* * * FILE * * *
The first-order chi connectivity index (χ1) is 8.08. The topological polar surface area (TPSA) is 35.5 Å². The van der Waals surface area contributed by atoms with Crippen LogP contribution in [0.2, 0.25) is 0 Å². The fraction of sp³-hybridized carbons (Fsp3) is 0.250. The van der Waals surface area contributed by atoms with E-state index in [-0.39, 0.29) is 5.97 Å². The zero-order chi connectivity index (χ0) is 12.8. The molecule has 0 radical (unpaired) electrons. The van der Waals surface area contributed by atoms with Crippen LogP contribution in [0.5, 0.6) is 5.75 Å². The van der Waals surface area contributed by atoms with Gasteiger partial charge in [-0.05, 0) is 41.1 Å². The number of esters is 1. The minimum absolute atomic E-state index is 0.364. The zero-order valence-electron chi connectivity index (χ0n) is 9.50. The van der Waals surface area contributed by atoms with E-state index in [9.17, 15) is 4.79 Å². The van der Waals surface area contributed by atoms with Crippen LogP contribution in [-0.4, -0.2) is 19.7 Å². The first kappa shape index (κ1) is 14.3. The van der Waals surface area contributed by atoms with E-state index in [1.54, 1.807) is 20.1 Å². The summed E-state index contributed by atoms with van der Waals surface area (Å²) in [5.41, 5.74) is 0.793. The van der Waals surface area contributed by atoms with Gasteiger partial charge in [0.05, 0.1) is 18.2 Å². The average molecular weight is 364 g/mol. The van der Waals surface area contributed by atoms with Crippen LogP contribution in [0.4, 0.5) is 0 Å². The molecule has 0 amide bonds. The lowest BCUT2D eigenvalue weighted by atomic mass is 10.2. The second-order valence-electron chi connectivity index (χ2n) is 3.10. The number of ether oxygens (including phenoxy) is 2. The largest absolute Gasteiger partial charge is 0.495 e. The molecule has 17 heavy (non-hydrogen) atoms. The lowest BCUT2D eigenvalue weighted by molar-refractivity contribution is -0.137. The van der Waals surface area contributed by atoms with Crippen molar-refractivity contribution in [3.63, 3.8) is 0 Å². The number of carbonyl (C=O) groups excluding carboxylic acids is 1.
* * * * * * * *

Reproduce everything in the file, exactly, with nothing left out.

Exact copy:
The first-order chi connectivity index (χ1) is 8.08. The topological polar surface area (TPSA) is 35.5 Å². The van der Waals surface area contributed by atoms with Crippen LogP contribution in [0.2, 0.25) is 0 Å². The fraction of sp³-hybridized carbons (Fsp3) is 0.250. The van der Waals surface area contributed by atoms with E-state index in [-0.39, 0.29) is 5.97 Å². The zero-order chi connectivity index (χ0) is 12.8. The molecule has 0 radical (unpaired) electrons. The van der Waals surface area contributed by atoms with Crippen LogP contribution in [0.5, 0.6) is 5.75 Å². The van der Waals surface area contributed by atoms with Gasteiger partial charge in [-0.05, 0) is 41.1 Å². The number of esters is 1. The minimum absolute atomic E-state index is 0.364. The zero-order valence-electron chi connectivity index (χ0n) is 9.50. The van der Waals surface area contributed by atoms with E-state index in [9.17, 15) is 4.79 Å². The van der Waals surface area contributed by atoms with Crippen LogP contribution in [-0.4, -0.2) is 19.7 Å². The first kappa shape index (κ1) is 14.3. The van der Waals surface area contributed by atoms with E-state index in [1.54, 1.807) is 20.1 Å². The summed E-state index contributed by atoms with van der Waals surface area (Å²) in [5.41, 5.74) is 0.793. The van der Waals surface area contributed by atoms with Gasteiger partial charge in [0.05, 0.1) is 18.2 Å². The average molecular weight is 364 g/mol. The van der Waals surface area contributed by atoms with Crippen LogP contribution in [0.4, 0.5) is 0 Å². The molecule has 0 amide bonds. The lowest BCUT2D eigenvalue weighted by atomic mass is 10.2. The second-order valence-electron chi connectivity index (χ2n) is 3.10. The number of ether oxygens (including phenoxy) is 2. The largest absolute Gasteiger partial charge is 0.495 e. The molecule has 17 heavy (non-hydrogen) atoms. The lowest BCUT2D eigenvalue weighted by molar-refractivity contribution is -0.137. The van der Waals surface area contributed by atoms with Crippen molar-refractivity contribution in [3.63, 3.8) is 0 Å². The number of carbonyl (C=O) groups excluding carboxylic acids is 1.